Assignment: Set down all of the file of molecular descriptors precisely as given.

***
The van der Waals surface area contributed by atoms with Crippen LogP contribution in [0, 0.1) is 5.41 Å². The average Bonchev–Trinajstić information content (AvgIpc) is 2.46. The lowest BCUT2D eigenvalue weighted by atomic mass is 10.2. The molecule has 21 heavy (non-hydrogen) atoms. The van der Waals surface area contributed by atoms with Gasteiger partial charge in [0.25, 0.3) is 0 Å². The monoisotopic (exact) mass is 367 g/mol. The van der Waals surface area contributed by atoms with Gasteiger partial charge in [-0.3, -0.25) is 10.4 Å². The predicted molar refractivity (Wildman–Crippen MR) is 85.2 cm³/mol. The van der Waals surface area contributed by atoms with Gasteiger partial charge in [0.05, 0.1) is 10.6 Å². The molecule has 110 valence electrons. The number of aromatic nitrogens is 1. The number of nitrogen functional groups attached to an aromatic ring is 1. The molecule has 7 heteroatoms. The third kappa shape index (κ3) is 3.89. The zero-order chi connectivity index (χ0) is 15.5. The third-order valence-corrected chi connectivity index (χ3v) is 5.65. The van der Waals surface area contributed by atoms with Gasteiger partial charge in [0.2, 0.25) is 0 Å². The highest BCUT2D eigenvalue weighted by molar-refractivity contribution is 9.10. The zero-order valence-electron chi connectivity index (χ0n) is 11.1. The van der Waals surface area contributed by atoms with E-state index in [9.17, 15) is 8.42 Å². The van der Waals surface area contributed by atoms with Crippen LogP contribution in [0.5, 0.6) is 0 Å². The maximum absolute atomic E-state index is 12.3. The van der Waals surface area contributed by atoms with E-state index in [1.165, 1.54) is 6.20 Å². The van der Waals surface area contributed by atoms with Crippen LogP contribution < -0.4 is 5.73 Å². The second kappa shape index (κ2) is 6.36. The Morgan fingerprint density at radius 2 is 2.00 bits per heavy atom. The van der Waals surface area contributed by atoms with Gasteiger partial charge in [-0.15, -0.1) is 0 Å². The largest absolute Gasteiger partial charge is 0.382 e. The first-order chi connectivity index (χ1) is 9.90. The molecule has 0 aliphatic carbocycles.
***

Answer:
The van der Waals surface area contributed by atoms with Crippen LogP contribution in [0, 0.1) is 5.41 Å². The average Bonchev–Trinajstić information content (AvgIpc) is 2.46. The lowest BCUT2D eigenvalue weighted by atomic mass is 10.2. The molecule has 21 heavy (non-hydrogen) atoms. The van der Waals surface area contributed by atoms with Gasteiger partial charge in [0.25, 0.3) is 0 Å². The monoisotopic (exact) mass is 367 g/mol. The van der Waals surface area contributed by atoms with Gasteiger partial charge in [-0.3, -0.25) is 10.4 Å². The predicted molar refractivity (Wildman–Crippen MR) is 85.2 cm³/mol. The van der Waals surface area contributed by atoms with Gasteiger partial charge in [0.05, 0.1) is 10.6 Å². The molecule has 110 valence electrons. The number of aromatic nitrogens is 1. The number of nitrogen functional groups attached to an aromatic ring is 1. The molecule has 7 heteroatoms. The third kappa shape index (κ3) is 3.89. The zero-order chi connectivity index (χ0) is 15.5. The third-order valence-corrected chi connectivity index (χ3v) is 5.65. The van der Waals surface area contributed by atoms with Gasteiger partial charge in [0.2, 0.25) is 0 Å². The highest BCUT2D eigenvalue weighted by molar-refractivity contribution is 9.10. The zero-order valence-electron chi connectivity index (χ0n) is 11.1. The van der Waals surface area contributed by atoms with E-state index in [9.17, 15) is 8.42 Å². The van der Waals surface area contributed by atoms with Crippen LogP contribution in [0.5, 0.6) is 0 Å². The maximum absolute atomic E-state index is 12.3. The van der Waals surface area contributed by atoms with E-state index in [1.165, 1.54) is 6.20 Å². The van der Waals surface area contributed by atoms with Crippen LogP contribution < -0.4 is 5.73 Å². The second kappa shape index (κ2) is 6.36. The Morgan fingerprint density at radius 2 is 2.00 bits per heavy atom. The van der Waals surface area contributed by atoms with Gasteiger partial charge in [-0.15, -0.1) is 0 Å². The largest absolute Gasteiger partial charge is 0.382 e. The first-order chi connectivity index (χ1) is 9.90. The molecule has 0 aliphatic carbocycles.